SEBI tightens investment norms for mutual funds

SEBI chairman Ajay Tyagi

MUMBAI: Securities and Exchange Board of India (SEBI) has tightened investment norms for mutual funds in the liquid, money market and debt securities after the credit market developments affected fund values and redemptions.

Mutual funds henceforth can invest only in listed NCDs (Non-Convertible Debentures), and SEBI has given time till September 2020 to move to the new norm in a phased manner. Same would also apply to Commercial Paper investments. In case of equity schemes too, SEBI has said that investments can be made only in listed or to-be-listed equity shares.

On the recent case of some mutual funds that delayed or limited redemption in the fixed maturity plans (FMP), SEBI chairman Ajay Tyagi said adjudication process is on in case of the two mutual funds. Kotak Mutual Fund and HDFC Mutual Fund were issued show cause notices over their standstill agreement with Essel Group, which led to the changes in their FMP valuation and payments.

“We do not approve of such standstill arrangements. We will take action in future if there are such instances,” Tyagi said.

SEBI has also tweaked the sectoral exposure norms for debt funds – exposure to single sector reduced from 25 to 20 per cent. Exposure to housing finance companies shall be restructured to 10 per cent in HFCs and 5 per cent exposure in securitised debt based on retail housing loan and affordable housing loan portfolios, SEBI said.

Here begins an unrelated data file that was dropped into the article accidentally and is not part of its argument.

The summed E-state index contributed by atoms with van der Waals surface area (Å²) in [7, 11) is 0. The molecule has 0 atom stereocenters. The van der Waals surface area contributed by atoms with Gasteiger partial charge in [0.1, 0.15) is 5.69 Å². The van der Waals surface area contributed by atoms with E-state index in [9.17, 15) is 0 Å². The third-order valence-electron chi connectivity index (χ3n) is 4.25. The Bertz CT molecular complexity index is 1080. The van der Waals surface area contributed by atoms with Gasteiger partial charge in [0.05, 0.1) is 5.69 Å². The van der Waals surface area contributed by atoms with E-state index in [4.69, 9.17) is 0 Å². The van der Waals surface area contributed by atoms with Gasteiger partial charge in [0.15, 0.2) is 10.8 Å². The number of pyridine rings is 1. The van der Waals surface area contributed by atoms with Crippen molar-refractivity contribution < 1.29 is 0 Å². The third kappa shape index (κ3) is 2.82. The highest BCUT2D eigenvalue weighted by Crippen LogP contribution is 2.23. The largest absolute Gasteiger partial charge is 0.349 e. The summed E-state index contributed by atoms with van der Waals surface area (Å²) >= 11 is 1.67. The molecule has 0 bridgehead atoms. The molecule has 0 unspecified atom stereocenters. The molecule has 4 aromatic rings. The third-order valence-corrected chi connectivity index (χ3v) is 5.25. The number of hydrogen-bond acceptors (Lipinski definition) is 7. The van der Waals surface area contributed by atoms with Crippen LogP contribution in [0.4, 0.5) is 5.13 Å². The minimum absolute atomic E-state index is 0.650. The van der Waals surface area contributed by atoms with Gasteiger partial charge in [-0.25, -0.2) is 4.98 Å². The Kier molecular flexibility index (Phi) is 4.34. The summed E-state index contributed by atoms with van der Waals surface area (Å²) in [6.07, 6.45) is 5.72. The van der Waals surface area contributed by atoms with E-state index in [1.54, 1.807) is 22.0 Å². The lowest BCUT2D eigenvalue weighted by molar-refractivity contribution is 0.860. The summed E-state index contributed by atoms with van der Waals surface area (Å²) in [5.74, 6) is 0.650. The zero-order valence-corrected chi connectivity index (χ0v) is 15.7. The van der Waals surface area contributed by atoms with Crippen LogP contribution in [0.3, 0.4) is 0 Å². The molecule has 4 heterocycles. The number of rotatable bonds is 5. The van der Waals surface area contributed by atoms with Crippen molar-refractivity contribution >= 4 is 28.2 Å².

Liquid funds have been asked to hold at least 20 per cent in liquid assets such as cash, government securities, T-bills and Repo on Government Securities. Liquid and overnight schemes will not be allowed to invest in short term deposits, debt and money market instruments having structured obligations or credit enhancements.

Investors wanting to exit a liquid fund within 7 days would have to pay a graded exit load. Investment in debt and money market investment having credit enhancement is limited to 10 per cent as far as group limits are concerned and 5 per cent of the portfolio. Moreover, exposure to debt instruments with credit enhancement has to be secured by four times cover by mutual funds.